Government sanctioned exploitation: Illegality of the automatic oil pricing mechanism in the downstream oil industry deregulation act of 1998
Date of Publication
College of Law
Juan Arturo Iluminado C. De Castro
Defense Panel Chair
Victoria V. Loanzon
Defense Panel Member
Richard P. Torreja
Severo Madrona, Jr
The power crisis experienced by the Philippines in the early 1970’s decelerated the progress of national economy prompting the government to plan reforms and rehabilitation programs to resolve it. Former President Fidel V, Ramos revived the plans to liberalize the oil industry.
In response, the Philippine Congress attempted to deregulate the downstream oil industry in 1996 through the passage of Republic Act. No. 8180, but the same was declared unconstitutional by the Supreme Court on 5 November 1997 on the rationale that it encourages an anti-competitive behavior among stakeholders in the oil industry, specifically oil companies engaged in the downstream oil industry, violative of Section 19, Article XII of the 1987 Constitution on which prohibits monopolies and combinations of trade or unfair competition.
Congress again pursued the deregulation of the downstream oil industry by enacting Republic Act No. 8479 or known as the Deregulation of the Downstream Oil Industry Act of 1998 on 10 February 1998. It became effective on 14 March 1998. Finally, the downstream oil industry was fully-deregulated when Executive Order No. 471 was then enacted by former President Fidel V. Ramos. It was enacted to propel competition among oil companies in the local market which is dominated by the Big Three Companies such as Petron, Shell and Caltex (Big 3 Companies); and to remove from the government the burden of maintaining price subsidy due to the deficit of the Oil Price Stabilization Fund (OPSF). The deregulation law allowed the oil companies to set oil prices which was previously fixed by the abolished Energy Regulatory Board (ERB).
In an attempt to question the validity of R.A. 8479 as a policy, the Supreme Court upheld its constitutionality and avoided trespassing on the powers of Congress and its wisdom on its enactment. However, it did not prevent the end-users or consumers and other militant groups to inquire on the law’s constitutionality and allege that the effects of the same runs counter from its purpose. Oil companies are accused of price fixing, through cartelization among Big 3 Companies, and the existence of asymmetry in oil prices. Apparently, the automatic oil pricing mechanism that is previously the function of the ERB is a major why the prices of oil since 1998 consistently increased, and it has been subject to abuse by the oil cartel to the detriment of the general public.
Chapter 2 of this study will show the transition of the downstream oil industry from a regulated phase to a deregulated phase and how it affects the increase of oil prices. Further, it will show how the law promoted an anti-competitive behavior due to the unfair trade practices and monopoly of foreign-owned oil companies thereby causing asymmetry in oil prices negatively affecting the poor Filipinos, and other end-use or consumers. It also reviews the proposed national oil exchange, and the stand of opposition groups vying to declare R.A.8479 as unconstitutional. Moreover, it will show the relationship between oil prices and alternative and/or renewable source of energy, as well as other oil and petroleum products.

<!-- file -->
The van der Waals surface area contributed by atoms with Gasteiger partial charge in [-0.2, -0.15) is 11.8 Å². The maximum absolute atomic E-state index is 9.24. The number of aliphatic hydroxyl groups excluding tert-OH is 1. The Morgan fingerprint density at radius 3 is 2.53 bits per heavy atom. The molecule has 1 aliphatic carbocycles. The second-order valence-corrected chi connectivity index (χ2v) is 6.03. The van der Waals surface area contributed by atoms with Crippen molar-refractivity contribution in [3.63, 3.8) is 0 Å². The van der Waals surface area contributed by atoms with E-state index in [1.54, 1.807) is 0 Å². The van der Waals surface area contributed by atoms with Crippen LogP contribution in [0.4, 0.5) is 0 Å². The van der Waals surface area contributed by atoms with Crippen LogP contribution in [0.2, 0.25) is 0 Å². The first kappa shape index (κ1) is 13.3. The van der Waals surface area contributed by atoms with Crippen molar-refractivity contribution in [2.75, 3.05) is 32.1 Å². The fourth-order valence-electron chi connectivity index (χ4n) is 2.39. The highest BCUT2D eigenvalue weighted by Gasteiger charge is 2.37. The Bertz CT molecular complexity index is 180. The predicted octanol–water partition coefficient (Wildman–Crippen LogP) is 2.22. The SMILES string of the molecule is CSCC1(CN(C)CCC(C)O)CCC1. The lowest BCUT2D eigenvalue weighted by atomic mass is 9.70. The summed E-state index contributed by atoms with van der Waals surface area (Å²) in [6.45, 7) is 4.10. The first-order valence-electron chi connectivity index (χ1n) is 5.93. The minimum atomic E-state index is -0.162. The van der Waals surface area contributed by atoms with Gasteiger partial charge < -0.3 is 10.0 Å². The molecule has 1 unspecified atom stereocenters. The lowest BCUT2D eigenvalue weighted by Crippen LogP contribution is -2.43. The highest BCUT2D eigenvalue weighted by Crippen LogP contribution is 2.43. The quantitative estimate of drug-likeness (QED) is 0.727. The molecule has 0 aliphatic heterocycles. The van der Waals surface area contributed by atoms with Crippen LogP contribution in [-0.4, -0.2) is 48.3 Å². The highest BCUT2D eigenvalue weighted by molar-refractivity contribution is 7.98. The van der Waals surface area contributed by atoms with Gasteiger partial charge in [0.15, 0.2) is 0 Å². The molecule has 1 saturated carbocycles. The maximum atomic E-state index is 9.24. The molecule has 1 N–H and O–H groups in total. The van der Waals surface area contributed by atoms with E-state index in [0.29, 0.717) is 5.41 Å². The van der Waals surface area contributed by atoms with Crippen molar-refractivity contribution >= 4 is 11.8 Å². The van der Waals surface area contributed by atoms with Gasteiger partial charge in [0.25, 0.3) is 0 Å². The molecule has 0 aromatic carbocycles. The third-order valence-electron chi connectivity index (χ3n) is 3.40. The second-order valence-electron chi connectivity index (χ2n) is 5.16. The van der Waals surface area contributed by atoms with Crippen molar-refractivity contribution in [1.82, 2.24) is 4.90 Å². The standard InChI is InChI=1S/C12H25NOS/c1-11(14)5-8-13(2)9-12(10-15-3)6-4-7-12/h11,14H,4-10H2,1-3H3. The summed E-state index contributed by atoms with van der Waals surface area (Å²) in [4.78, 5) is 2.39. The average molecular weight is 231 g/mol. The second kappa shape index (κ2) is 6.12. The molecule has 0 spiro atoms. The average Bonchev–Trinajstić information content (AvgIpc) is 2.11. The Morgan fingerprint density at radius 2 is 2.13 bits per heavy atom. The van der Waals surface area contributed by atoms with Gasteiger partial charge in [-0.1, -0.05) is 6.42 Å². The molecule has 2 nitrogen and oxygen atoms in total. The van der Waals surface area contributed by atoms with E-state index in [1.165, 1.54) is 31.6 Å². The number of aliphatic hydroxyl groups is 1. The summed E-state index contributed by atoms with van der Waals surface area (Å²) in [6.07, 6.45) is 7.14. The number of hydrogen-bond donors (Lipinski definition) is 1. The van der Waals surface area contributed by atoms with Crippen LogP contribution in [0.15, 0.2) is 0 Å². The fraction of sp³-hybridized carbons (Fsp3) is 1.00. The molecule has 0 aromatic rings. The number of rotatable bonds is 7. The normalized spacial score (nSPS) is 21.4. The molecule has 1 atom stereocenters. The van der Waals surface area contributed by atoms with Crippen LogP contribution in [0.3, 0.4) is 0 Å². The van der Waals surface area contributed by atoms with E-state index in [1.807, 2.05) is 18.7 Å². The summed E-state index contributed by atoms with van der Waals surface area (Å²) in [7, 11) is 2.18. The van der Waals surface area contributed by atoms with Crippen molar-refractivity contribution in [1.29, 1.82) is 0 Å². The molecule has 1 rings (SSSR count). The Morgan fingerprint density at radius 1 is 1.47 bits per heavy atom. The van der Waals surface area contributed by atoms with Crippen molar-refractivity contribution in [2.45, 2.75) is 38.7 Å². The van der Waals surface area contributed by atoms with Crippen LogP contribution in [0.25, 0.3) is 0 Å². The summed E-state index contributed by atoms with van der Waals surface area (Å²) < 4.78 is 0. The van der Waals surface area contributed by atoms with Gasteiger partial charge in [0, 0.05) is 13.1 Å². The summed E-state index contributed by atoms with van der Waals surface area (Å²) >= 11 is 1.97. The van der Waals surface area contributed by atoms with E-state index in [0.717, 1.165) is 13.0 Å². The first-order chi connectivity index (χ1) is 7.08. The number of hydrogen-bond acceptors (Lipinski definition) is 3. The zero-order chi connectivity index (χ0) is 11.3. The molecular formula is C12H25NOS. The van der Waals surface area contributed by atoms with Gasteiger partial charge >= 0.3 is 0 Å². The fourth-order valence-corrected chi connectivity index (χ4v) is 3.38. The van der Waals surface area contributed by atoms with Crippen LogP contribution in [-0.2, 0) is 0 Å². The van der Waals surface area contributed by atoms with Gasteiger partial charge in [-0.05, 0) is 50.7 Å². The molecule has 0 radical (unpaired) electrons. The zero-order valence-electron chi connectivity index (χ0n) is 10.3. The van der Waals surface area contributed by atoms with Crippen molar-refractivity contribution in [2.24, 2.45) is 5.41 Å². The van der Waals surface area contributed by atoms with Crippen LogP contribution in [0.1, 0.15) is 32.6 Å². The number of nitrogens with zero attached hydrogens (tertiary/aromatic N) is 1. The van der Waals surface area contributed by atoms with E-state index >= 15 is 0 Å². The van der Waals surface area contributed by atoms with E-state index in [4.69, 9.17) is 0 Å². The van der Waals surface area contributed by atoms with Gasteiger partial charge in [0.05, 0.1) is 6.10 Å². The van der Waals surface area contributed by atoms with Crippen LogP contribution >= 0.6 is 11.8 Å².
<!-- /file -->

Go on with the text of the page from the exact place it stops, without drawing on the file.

Chapter 3 uses consultative interviews, case law analysis, and documentation analysis to come up with the information provided in the preceding chapter, as well as interview key informants to validate the same.
Chapter 4 examines the effects of the deregulation law, and the proposed oil exchange. Moreover, a welfare analysis is utilized to show that asymmetry in oil prices is caused by cartelization by the Big Three Companies (Caltex, Shell and Petron) which defeats the purpose of the law’s enactment. It will expose how automatic oil pricing mechanism in the downstream oil industry has been exploited by oil companies, which is why the Department of Energy intervene in the industry more than merely assessing and monitoring oil prices. The rising standard of living of Filipinos will also be discussed and how their quality of life mandated by the 1987 Constitution is prejudiced by the deregulation of the downstream oil industry. An analysis of how the lowering of oil prices could increase the consumption of petroleum products which eventually is not good for the environment is also provided. However, suggestions on the use of alternative and other renewable energy sources is not the only solution to solve the problem because the same is also limited, and replenishable. The effects of the effectivity of the TRAIN law also shows that the burden of the taxpayers will increase.
Finally, Chapter 5 concludes that although new players entered the country’s downstream oil industry and participated in the retail gasoline market, the public experienced the negative effects of its deregulation due to the monopoly engineered by the Organization of Petroleum Exporting Countries, and the domestic cartelization of the Big 3 Companies. As crude oil import costs increased, so did the retail of petroleum products prices continued to move in the same trend. The study recommends that oil exchange should be nationalized though buy-back of Petron by the government, and a review committee be established to prevent unfair practices and oil cartelization. In addition, the generation of more renewable energy resources is also recommended.
Petroleum products—Prices—Law and legislation
Banguis, F. C., Simagala, K. B., & Soledad, A. G. (2019). Government sanctioned exploitation: Illegality of the automatic oil pricing mechanism in the downstream oil industry deregulation act of 1998. Retrieved from https://animorepository.dlsu.edu.ph/etdm_law/20
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